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1224. Dixit et avertens rosea cervice refulsit,
Ambrosiæque comæ divinum vertice odorem
Spiravere pedes vestis defluxit ad imos;
Et vera incessu patuit Dea.


(L.) Virg. A. 1, 402.

She turned and flashed upon their view
Her stately neck's purpureal hue;
Ambrosial tresses round her head
A more than earthly fragrance shed:
Her falling robe her footprints swept,

And show'd the Goddess as she stept. -Conington.

1225. D. M. (abbrev. for Dîs Manibus).

(L.)-To the sacred spirits of the departed. Sepulchral inscription. (2.) Or for Deo magno, To the great God.

1226. Docti rationem artis intelligunt, indocti voluptatem.


? Quint.-Learned men comprehend the principles of art, the unlearned experience the pleasure only.

1227. Doctor. (L.)—A learned divine. Theological professor.
D. Angelicus (the angelic), title of Thomas Aquinas D. Authen-
ticus (Authentic), Gregory of Rimini: D. Christianissimus (Most
Christian), John Gerson: D. Irrefragabilis (Irrefutable), Alex-
ander de Hales: D. Mirabilis (Wonderful), Roger Bacon: D.
Profundus (Profound), Thomas Bradwardine: D. Singularis (In-
imitable), William Occam: D. Seraphicus (Seraphic), Bonaven-
tura: D. Subtilis (Subtle), Duns Scotus, etc., etc.
1228. Doctrina sed vim promovet insitam,
Rectique cultus pectora roborant:
Utcunque defecere mores

Dedecorant bene nata culpa. (L.) Hor. C. 4, 4, 33.
But care draws forth the power within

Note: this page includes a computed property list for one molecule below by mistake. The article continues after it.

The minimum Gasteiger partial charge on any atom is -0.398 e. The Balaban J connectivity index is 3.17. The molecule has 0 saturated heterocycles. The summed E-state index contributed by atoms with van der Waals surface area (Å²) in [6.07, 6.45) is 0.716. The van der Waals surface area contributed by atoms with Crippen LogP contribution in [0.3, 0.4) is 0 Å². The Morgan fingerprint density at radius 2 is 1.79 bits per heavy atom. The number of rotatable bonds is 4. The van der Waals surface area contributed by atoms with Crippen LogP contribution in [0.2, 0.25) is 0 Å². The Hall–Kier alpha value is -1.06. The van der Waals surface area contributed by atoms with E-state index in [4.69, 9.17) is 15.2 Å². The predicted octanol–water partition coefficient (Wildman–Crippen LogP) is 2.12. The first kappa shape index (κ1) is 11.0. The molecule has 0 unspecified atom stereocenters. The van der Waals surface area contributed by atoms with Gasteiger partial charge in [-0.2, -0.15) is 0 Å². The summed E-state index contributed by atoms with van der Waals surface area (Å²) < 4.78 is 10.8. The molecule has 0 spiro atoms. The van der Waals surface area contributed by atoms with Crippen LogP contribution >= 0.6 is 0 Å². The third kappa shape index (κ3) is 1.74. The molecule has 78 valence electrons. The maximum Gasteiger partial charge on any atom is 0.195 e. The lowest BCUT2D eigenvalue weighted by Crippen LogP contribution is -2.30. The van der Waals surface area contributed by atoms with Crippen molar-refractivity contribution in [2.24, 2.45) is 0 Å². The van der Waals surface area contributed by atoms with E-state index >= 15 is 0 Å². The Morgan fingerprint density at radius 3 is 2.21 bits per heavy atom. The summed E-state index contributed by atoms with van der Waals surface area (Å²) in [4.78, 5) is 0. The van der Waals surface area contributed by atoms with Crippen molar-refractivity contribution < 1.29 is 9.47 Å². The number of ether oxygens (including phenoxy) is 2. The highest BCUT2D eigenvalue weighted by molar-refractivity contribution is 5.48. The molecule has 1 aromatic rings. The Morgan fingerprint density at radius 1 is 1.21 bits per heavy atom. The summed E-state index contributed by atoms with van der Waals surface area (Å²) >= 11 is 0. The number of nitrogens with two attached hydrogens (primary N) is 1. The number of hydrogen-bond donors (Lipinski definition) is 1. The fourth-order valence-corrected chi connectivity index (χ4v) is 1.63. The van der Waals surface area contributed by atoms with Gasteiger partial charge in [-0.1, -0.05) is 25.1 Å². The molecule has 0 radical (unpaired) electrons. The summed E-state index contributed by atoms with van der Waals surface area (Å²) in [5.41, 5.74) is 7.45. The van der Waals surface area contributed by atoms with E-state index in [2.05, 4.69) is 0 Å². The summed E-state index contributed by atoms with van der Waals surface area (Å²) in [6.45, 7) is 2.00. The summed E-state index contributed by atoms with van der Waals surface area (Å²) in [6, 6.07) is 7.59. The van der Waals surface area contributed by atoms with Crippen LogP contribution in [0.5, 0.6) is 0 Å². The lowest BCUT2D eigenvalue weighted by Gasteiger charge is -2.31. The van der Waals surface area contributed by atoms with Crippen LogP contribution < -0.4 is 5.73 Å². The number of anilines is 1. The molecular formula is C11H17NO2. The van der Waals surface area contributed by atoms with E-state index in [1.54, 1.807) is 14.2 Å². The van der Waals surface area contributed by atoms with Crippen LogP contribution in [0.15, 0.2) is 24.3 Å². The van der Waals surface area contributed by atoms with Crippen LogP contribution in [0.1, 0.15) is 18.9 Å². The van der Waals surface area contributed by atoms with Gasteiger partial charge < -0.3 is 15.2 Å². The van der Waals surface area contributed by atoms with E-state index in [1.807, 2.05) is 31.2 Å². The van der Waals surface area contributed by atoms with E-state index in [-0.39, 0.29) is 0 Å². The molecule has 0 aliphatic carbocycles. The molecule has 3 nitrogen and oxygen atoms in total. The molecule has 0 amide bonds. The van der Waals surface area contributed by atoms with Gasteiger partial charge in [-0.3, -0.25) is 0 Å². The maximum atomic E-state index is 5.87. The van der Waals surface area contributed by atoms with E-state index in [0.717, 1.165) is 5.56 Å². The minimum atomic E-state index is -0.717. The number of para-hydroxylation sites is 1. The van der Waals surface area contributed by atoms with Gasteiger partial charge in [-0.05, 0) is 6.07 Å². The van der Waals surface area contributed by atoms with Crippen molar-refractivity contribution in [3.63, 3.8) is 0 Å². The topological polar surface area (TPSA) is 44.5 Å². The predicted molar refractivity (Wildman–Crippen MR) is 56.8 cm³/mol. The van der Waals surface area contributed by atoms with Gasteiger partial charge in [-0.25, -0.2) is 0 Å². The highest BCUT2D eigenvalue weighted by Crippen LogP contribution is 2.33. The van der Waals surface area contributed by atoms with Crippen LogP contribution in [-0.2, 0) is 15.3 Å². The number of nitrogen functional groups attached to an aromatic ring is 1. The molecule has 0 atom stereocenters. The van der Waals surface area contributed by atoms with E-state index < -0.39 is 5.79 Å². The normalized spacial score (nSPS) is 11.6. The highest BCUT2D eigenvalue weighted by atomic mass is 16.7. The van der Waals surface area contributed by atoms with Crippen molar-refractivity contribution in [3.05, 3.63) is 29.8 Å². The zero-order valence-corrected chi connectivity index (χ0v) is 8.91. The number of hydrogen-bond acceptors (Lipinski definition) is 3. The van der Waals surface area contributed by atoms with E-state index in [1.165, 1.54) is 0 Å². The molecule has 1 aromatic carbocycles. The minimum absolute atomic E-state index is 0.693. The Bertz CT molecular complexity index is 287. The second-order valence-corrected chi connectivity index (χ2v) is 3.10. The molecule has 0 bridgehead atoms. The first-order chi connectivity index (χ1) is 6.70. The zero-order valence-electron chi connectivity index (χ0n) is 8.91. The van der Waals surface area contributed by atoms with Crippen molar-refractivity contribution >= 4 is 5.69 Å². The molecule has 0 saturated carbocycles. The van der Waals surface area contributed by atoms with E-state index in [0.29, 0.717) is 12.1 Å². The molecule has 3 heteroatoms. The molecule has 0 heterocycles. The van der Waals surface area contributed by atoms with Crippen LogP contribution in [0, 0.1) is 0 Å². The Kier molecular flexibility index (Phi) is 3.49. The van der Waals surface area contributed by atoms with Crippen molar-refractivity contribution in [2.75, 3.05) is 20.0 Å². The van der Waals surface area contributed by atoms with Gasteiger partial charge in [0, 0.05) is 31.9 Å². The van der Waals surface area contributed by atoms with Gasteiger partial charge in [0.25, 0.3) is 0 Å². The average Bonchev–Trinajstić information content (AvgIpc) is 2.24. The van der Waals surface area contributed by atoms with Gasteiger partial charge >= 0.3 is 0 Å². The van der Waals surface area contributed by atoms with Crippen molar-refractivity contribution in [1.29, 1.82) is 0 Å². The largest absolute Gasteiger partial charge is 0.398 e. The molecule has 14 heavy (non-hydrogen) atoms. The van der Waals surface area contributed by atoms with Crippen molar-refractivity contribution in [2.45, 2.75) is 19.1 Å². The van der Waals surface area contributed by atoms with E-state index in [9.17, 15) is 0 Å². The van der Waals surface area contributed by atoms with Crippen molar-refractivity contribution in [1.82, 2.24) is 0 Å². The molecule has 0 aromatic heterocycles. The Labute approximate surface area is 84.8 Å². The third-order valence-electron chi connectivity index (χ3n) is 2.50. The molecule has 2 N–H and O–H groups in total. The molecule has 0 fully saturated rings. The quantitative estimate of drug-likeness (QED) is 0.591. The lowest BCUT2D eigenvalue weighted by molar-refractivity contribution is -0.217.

And cultured minds are strong for good:

Let manners fail, the plague of sin

Taints e'en the course of gentle blood.-Conington.

More literally: "But instruction enlarges the innate powers" (of the mind), and careful training adds moral strength to the breast, etc.

1229. Dolendi modus, non est timendi. (L.) Plin. 8, 17.Pain has its limits, apprehension none.

1230. Doli non doli sunt, nisi astu colas. (L.) Plaut. Capt. 2, 1, 30.-Fraud is not fraud, when there's no subtlety designed.

1231. Dolor ipse disertum Fecerat. (L.) Ov. M. 13, 228.Grief of itself made me eloquent.

1232. Dolus an virtus, quis in hoste requirat? (L.) Virg. A. 2, 390. Who questions when with foes we deal,

If craft or courage guides the steel?-Conington.

Cf. Dolo pugnandum est, dum quis par non est armis. Nep. Harm. 10. He must fight by stratagem who cannot match his foe in arms. Cf. the proverb, All's fair in love and war.

1233. Dolus (or dolosus) versatur in generalibus.

(L.) Law Max.-Fraud, or a person intending to deceive, deals in general terms.

In Twyne's case (3 Rep. 80) a gift, by which the defendant sought
to evade payment by making a secret and general gift of all his
goods to a third party, was declared fraudulent; for this reason
(amongst others), that the gift was general, not excepting personal
apparel and other necessaries, this being sufficient to stamp the
proceeding with the marks of intentional fraud (see Broom, p.
284 seq.).

1234. Dominam emacem (or Domina emax).
1, 421.-A lady who is always buying.

ping and of bargains.

(L.) Ov. A. A. Fond of shop

1235. Domine, dirige nos. (L.)-Lord, direct us! Motto of the City of London, and of the City of London School.

1236. Dominus dedit. (L.)—The Lord gave. M. of Lord Herries. 1237. Dominus illuminatio mea. (L.) Vulg. Ps. xxvi. 1.-The

Lord is my Light. Motto of University of Oxford. 1238. Dominus providebit. (L.)-The Lord will provide. Motto of the Earl of Glasgow.